So for them in a way this is a giant consumer study, and it gives them information that they would never have on television alone.
Q: You talked about the long turnaround time, it sounds like it's a full-scale show? It's not animated using the game assets?
Lars Buttler: No. It's a full show, live action actors and everything.
Q: The concern that springs to my mind when I hear this is that I don't feel like there is much of a dynamic between the show and the game immediately. It seems like the show is kind of a historical retrospective of what happened in the game several months ago.
Lars Buttler: The show is a typical television show. It tells a story, the story evolves, the world evolves. And typically a game could not really be tied to a show, because once a game was developed, the TV show has already moved on. It's changing. Our games can be modified and changed constantly. They are live. So as the show evolves and big things happen in the show, they immediately influence the game world.
Obviously the other way around is more difficult because a TV show has more lead time. Traditionally the TV show was more dynamic than the game. We have flipped it so dramatically that now the game is more dynamic than the TV show. That's why I'm saying between seasons, and based on what people do in the game, the developers of the TV show can decide based on what people show them in the game of what they like and dislike.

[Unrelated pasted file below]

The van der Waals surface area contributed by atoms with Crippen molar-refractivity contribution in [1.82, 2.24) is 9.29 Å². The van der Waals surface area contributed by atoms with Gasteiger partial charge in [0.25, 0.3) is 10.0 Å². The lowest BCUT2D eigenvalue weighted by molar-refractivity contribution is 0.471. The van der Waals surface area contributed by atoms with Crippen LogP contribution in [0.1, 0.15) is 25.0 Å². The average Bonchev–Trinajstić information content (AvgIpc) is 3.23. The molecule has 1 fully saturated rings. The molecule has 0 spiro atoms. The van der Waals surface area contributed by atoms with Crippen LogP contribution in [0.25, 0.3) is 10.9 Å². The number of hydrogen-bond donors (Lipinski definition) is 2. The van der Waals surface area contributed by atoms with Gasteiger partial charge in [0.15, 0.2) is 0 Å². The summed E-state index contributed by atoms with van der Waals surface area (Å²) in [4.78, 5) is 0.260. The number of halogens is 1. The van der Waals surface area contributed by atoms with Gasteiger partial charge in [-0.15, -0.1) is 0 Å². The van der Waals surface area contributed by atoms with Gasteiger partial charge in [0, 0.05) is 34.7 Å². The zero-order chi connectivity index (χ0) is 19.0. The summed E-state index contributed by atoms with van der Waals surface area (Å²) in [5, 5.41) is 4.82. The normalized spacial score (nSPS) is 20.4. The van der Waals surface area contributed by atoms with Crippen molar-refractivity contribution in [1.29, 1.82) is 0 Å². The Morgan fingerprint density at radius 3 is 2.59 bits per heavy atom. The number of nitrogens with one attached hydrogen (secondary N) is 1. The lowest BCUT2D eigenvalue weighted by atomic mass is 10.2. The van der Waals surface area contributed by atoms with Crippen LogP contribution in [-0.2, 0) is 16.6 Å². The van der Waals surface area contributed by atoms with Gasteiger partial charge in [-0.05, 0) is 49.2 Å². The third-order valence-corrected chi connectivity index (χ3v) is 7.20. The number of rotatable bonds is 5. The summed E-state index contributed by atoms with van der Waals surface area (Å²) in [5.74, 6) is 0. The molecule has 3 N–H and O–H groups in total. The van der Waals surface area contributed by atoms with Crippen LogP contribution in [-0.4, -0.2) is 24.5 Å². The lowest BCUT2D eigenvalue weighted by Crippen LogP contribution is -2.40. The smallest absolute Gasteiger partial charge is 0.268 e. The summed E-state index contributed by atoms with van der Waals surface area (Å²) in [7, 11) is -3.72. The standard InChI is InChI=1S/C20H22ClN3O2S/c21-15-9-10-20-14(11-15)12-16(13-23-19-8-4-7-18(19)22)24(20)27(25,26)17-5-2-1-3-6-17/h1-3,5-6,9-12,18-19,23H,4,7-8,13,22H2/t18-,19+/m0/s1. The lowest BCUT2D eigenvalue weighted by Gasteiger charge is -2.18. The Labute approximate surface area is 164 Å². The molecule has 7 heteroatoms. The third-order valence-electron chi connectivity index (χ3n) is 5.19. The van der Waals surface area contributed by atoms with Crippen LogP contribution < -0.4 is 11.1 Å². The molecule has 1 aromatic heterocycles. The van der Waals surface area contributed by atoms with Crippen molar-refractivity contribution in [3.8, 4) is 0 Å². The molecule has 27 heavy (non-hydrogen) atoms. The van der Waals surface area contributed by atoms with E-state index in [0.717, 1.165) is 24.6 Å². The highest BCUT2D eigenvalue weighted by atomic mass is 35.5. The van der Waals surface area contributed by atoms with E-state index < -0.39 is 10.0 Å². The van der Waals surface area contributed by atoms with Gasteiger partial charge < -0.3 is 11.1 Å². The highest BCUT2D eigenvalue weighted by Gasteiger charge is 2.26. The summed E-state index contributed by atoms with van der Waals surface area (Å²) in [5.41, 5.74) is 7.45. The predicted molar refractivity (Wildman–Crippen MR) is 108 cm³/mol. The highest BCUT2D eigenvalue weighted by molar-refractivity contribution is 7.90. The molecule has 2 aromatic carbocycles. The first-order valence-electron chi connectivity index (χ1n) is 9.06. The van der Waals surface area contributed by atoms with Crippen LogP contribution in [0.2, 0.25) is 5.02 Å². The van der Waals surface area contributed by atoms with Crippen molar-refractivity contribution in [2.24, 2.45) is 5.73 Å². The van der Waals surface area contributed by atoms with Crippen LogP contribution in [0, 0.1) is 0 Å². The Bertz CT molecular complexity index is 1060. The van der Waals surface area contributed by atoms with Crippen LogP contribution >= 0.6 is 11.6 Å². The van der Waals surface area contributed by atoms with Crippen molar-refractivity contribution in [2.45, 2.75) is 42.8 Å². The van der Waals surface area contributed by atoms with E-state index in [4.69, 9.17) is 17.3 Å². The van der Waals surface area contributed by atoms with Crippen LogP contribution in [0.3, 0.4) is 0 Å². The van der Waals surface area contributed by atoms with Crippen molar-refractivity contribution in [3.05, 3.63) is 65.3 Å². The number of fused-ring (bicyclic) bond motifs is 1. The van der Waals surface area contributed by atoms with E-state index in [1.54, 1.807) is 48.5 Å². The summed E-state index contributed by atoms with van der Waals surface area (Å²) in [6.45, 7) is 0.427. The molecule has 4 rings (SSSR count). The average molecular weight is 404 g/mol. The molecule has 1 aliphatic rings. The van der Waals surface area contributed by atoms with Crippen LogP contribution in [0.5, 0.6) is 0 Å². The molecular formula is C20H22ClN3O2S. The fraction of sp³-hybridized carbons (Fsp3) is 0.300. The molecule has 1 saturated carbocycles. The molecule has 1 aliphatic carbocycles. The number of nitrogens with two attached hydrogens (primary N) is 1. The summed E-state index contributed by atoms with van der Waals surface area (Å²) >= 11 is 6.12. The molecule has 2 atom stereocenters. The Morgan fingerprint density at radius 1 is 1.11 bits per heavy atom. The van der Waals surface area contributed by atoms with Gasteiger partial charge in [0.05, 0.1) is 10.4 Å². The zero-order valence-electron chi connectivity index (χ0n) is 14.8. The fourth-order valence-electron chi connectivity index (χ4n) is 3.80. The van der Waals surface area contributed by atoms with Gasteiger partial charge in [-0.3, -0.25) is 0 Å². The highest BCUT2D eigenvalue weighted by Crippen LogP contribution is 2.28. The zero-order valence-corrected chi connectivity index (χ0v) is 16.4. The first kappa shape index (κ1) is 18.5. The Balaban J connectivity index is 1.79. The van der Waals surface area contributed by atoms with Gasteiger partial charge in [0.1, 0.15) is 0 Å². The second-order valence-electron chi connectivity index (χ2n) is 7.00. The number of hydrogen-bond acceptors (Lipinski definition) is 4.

Q: So the game players wouldn't necessarily change the storyline in an immediate way - it's more that you aggregate the data for later use?
Lars Buttler: Yeah. You don't want to replay or pre-play the TV show. In particular if you have five lead characters in the TV show, you have hundreds of thousands, maybe millions of people playing a massively-multiplayer game. So they are not actually playing those five characters, they are playing in the world. And those five characters are like celebrities, right? They're like Obama and other people in our world. They influence the world, they make an impact on the world. You can meet them, you can talk to them maybe, they can be your mentors. But you wouldn't necessarily be them, but there can be a tremendous level of interaction.